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What to See and Do at the Louisiana Mardi Gras

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Crowds reach for Mardi Gras Beads from a passing float

RVers and campers can indulge in three great things when they go on an RV or camping trip in Louisiana: jazz, jambalaya and the Mardi Gras in New Orleans. While they can enjoy jazz and jambalaya all year round, they'd have to wait with the rest of the world until the day before Ash Wednesday to grace Louisiana's most festive celebration, the Mardi Gras.

The term Mardi Gras is of French origin, translating to "Fat Tuesday" in English as reference to the last day of feasting that Catholics have before fasting in observance of the Lenten Season. The term, however, has been loosely used to refer to the entire celebration that runs from January 6th, the Epiphany, to Fat Tuesday on March 4, the day before Ash Wednesday. This period is actually called the Carnival or "farewell to flesh". Read on for important things you have to know about Mardi Gras.

What to See and Do

  • Blaine Kern's Mardi Gras World - If Christmas has Santa Claus, Mardi Gras has Blaine Kern. This is where most of the Mardi Gras floats are conceived, carpentered and painted. Visitors have the privilege of seeing how the floats are animated and mechanized. The Mardi Gras World is a magical place where adults become children and kids live in fantasy amidst all the vibrant colors, loud music and excitement.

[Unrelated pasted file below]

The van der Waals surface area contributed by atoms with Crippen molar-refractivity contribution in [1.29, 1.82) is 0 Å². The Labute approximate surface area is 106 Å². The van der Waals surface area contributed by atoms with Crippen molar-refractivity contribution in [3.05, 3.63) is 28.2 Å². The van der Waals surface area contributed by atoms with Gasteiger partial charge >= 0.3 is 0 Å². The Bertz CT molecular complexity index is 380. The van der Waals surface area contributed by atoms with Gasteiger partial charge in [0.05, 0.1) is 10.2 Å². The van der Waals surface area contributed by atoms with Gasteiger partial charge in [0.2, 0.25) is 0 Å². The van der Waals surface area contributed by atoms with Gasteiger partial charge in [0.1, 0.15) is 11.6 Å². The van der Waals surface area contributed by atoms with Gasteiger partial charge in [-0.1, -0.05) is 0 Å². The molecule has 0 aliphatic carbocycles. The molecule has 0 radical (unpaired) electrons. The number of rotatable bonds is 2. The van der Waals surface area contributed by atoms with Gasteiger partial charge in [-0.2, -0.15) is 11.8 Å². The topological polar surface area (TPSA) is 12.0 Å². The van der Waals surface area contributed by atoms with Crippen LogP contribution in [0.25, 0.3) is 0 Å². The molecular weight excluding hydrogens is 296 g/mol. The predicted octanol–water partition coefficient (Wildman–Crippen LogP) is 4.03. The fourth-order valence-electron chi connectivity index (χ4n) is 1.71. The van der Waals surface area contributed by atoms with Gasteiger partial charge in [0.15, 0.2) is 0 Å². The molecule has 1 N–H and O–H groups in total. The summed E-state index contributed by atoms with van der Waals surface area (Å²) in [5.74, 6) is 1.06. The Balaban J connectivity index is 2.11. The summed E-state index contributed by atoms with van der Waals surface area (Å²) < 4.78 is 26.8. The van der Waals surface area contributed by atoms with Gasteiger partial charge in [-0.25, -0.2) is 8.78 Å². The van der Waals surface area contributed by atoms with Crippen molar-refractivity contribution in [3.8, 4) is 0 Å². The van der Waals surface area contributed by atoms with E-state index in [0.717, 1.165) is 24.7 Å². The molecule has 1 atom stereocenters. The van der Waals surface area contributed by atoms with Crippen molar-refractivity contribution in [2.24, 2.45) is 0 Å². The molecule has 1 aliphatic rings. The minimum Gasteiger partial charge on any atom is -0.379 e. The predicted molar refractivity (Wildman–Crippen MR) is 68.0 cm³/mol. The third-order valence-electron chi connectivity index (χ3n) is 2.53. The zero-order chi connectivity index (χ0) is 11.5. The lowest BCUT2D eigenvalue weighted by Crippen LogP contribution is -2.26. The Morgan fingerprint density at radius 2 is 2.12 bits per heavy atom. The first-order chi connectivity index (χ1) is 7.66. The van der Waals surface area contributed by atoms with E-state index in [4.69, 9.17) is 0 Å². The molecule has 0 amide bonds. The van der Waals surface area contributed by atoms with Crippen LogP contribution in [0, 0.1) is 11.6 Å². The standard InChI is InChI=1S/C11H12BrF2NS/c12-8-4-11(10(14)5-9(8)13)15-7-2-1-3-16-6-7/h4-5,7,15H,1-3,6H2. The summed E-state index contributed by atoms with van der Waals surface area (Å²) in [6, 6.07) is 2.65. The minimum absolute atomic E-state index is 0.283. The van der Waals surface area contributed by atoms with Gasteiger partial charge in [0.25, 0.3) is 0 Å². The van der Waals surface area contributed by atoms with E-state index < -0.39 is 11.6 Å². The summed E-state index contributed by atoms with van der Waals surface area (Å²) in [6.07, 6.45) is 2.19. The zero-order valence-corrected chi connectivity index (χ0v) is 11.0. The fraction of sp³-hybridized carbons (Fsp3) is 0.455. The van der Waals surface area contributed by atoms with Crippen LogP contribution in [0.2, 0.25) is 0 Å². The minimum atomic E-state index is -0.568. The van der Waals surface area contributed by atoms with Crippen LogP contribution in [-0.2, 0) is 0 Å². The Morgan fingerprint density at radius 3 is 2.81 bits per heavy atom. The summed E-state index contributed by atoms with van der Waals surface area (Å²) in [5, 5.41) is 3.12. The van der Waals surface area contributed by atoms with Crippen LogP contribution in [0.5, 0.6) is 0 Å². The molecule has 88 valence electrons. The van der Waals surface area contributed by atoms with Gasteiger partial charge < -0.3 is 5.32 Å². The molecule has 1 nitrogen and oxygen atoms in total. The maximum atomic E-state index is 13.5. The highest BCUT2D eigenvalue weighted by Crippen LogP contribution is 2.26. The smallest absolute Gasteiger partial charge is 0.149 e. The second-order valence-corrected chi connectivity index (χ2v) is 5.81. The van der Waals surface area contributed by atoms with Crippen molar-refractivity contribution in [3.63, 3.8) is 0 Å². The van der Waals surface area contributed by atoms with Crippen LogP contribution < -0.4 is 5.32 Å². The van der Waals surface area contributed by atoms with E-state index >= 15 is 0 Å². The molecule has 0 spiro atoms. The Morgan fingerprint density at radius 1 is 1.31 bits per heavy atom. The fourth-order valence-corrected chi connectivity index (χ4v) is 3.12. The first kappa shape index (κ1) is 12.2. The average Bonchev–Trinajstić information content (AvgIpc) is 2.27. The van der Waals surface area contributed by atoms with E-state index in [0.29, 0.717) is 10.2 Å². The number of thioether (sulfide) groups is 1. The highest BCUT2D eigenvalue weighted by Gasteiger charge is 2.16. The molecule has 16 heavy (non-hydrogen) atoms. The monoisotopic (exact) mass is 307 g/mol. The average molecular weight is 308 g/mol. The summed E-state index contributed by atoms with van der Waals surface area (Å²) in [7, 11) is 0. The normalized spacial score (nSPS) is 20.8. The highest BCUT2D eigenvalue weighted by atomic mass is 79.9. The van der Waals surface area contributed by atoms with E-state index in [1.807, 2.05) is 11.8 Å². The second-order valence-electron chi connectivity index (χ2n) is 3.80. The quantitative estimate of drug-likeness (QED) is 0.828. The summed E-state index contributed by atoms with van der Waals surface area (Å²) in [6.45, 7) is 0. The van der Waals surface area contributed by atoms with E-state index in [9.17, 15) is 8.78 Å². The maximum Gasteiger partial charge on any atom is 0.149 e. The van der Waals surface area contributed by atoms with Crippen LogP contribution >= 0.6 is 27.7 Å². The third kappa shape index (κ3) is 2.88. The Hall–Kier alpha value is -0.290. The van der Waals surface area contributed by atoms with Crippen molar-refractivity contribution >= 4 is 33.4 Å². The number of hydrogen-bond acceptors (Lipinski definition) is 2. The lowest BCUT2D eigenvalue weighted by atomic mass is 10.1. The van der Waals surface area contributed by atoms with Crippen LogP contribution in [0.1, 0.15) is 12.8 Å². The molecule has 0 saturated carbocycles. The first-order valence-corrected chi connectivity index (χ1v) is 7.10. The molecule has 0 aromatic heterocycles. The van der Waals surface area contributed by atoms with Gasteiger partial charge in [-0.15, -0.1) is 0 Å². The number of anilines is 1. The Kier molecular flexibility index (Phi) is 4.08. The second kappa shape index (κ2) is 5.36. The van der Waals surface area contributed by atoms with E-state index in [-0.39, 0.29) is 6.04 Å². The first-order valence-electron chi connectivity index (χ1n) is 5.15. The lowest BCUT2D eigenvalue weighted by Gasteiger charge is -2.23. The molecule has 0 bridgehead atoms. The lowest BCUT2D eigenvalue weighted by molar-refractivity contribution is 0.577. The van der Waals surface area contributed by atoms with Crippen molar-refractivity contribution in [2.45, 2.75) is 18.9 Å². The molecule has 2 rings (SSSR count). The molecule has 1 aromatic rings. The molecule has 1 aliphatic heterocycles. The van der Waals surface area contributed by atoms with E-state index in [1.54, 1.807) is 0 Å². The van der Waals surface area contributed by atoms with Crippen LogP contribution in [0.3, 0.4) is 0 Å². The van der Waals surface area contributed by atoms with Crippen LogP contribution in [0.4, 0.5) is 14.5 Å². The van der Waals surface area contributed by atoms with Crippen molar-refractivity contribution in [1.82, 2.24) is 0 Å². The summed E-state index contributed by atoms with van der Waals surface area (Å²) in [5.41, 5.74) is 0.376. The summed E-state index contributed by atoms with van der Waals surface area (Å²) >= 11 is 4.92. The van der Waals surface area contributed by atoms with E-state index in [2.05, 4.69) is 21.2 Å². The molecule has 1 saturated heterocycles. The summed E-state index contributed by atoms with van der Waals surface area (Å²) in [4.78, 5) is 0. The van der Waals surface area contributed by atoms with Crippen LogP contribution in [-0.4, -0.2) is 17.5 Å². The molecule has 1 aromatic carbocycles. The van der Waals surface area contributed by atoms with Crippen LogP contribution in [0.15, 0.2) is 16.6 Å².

• Michaul's on St. Charles - St. Charles Avenue is the best spot to watch the Mardi Gras Parade, making it a favorite among families. Michaul's on St. Charles provides spectators with sure seats, Cajun food and live entertainment during the parade's off-hours.
  • Antoine's Restaurant - Mardi Gras has a long-winding history, but Antoine's Restaurant has existed more than a decade before the festival, seeing every facet of the parade, from its conception right up to its yearly progress. Located between the famous Bourbon and Royal Streets, it has served some of the world's most important figures like President Roosevelt, Pope John Paul II and the Duke and Duchess of Windsor. What has made Antoine's Restaurant such an indelible fixture in New Orleans' history? It's nothing-but-excellent French-Creole dishes and impeccable service. Prepare to be delighted by Antoine's signature dishes: Oyster Rockefeller, Escargots a la Bordelaise and Omelette Alaska Antoine.
  • Louisiana State Museum Carnival Exhibits - They say in order to appreciate, one must understand. The Louisiana State Museum exhibits important Mardi Gras mementos that cover the history and relevance of this ancient tradition.You must be 21 or older to enter the museum, due to the presence of video poker machines.
  • Coop's Place in the French Quarter - What is a trip to New Orleans without jambalaya? And if you're looking to sample the best jambalaya in town, well, Coop's Place has, by far, gotten the most votes. Have more than a taste of their specialties: seafood gumbo, rabbit and sausage jambalaya, blackened redfish and shrimp Creole. You must be 21 or older to enter the restaurant, due to the presence of video poker machines.